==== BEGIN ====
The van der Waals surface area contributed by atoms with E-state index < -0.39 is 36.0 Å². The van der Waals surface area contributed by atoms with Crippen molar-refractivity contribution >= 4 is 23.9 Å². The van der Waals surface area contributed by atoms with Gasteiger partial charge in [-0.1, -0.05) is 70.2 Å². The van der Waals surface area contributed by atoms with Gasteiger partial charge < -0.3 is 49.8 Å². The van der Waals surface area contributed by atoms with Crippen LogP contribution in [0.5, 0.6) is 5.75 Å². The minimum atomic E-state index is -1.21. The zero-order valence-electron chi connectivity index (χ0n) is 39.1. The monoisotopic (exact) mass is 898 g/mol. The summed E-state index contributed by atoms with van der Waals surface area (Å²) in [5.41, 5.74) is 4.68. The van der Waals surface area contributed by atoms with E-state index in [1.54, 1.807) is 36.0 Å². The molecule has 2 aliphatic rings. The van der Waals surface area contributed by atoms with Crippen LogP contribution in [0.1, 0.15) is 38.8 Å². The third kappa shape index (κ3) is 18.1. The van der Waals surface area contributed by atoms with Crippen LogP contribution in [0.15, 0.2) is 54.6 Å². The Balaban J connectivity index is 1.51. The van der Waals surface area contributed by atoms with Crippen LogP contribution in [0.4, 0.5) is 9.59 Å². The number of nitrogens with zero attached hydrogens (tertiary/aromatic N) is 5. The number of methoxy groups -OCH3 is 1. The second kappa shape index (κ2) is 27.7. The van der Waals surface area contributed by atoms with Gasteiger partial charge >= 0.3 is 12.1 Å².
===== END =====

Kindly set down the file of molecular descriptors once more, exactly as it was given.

The van der Waals surface area contributed by atoms with E-state index < -0.39 is 36.0 Å². The van der Waals surface area contributed by atoms with Crippen molar-refractivity contribution >= 4 is 23.9 Å². The van der Waals surface area contributed by atoms with Gasteiger partial charge in [-0.1, -0.05) is 70.2 Å². The van der Waals surface area contributed by atoms with Gasteiger partial charge < -0.3 is 49.8 Å². The van der Waals surface area contributed by atoms with Crippen LogP contribution in [0.5, 0.6) is 5.75 Å². The minimum atomic E-state index is -1.21. The zero-order valence-electron chi connectivity index (χ0n) is 39.1. The monoisotopic (exact) mass is 898 g/mol. The summed E-state index contributed by atoms with van der Waals surface area (Å²) in [5.41, 5.74) is 4.68. The van der Waals surface area contributed by atoms with E-state index in [1.54, 1.807) is 36.0 Å². The molecule has 2 aliphatic rings. The van der Waals surface area contributed by atoms with Crippen LogP contribution in [0.1, 0.15) is 38.8 Å². The third kappa shape index (κ3) is 18.1. The van der Waals surface area contributed by atoms with Crippen LogP contribution in [0.15, 0.2) is 54.6 Å². The Balaban J connectivity index is 1.51. The van der Waals surface area contributed by atoms with Crippen LogP contribution in [0.4, 0.5) is 9.59 Å². The number of nitrogens with zero attached hydrogens (tertiary/aromatic N) is 5. The number of methoxy groups -OCH3 is 1. The second kappa shape index (κ2) is 27.7. The van der Waals surface area contributed by atoms with Gasteiger partial charge >= 0.3 is 12.1 Å².